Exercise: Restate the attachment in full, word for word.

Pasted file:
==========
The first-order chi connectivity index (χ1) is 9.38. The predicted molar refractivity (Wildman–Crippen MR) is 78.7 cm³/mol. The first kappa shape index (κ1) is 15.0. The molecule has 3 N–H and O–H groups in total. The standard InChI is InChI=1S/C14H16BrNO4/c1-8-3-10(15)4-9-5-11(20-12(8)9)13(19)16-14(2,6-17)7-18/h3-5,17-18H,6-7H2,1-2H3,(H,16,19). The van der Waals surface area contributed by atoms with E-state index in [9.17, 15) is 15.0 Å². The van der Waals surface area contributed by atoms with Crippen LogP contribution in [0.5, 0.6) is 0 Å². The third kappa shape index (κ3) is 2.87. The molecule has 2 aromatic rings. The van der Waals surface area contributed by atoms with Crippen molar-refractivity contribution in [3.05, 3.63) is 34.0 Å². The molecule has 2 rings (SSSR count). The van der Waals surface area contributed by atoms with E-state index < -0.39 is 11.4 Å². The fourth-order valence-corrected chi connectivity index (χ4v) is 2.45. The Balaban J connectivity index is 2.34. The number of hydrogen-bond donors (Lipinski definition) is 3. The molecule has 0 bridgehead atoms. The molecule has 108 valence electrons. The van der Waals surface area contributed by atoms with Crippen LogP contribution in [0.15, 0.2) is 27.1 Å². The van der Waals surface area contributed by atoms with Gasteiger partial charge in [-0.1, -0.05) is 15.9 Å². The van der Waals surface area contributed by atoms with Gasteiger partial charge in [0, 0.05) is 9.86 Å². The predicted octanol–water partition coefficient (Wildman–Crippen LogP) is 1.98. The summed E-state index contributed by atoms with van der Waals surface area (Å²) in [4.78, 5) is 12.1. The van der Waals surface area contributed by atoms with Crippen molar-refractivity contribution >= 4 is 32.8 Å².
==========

The first-order chi connectivity index (χ1) is 9.38. The predicted molar refractivity (Wildman–Crippen MR) is 78.7 cm³/mol. The first kappa shape index (κ1) is 15.0. The molecule has 3 N–H and O–H groups in total. The standard InChI is InChI=1S/C14H16BrNO4/c1-8-3-10(15)4-9-5-11(20-12(8)9)13(19)16-14(2,6-17)7-18/h3-5,17-18H,6-7H2,1-2H3,(H,16,19). The van der Waals surface area contributed by atoms with E-state index in [9.17, 15) is 15.0 Å². The van der Waals surface area contributed by atoms with Crippen LogP contribution in [0.5, 0.6) is 0 Å². The third kappa shape index (κ3) is 2.87. The molecule has 2 aromatic rings. The van der Waals surface area contributed by atoms with Crippen molar-refractivity contribution in [3.05, 3.63) is 34.0 Å². The molecule has 2 rings (SSSR count). The van der Waals surface area contributed by atoms with E-state index < -0.39 is 11.4 Å². The fourth-order valence-corrected chi connectivity index (χ4v) is 2.45. The Balaban J connectivity index is 2.34. The number of hydrogen-bond donors (Lipinski definition) is 3. The molecule has 0 bridgehead atoms. The molecule has 108 valence electrons. The van der Waals surface area contributed by atoms with Crippen LogP contribution in [0.15, 0.2) is 27.1 Å². The van der Waals surface area contributed by atoms with Gasteiger partial charge in [-0.1, -0.05) is 15.9 Å². The van der Waals surface area contributed by atoms with Gasteiger partial charge in [0, 0.05) is 9.86 Å². The predicted octanol–water partition coefficient (Wildman–Crippen LogP) is 1.98. The summed E-state index contributed by atoms with van der Waals surface area (Å²) in [4.78, 5) is 12.1. The van der Waals surface area contributed by atoms with Crippen molar-refractivity contribution >= 4 is 32.8 Å².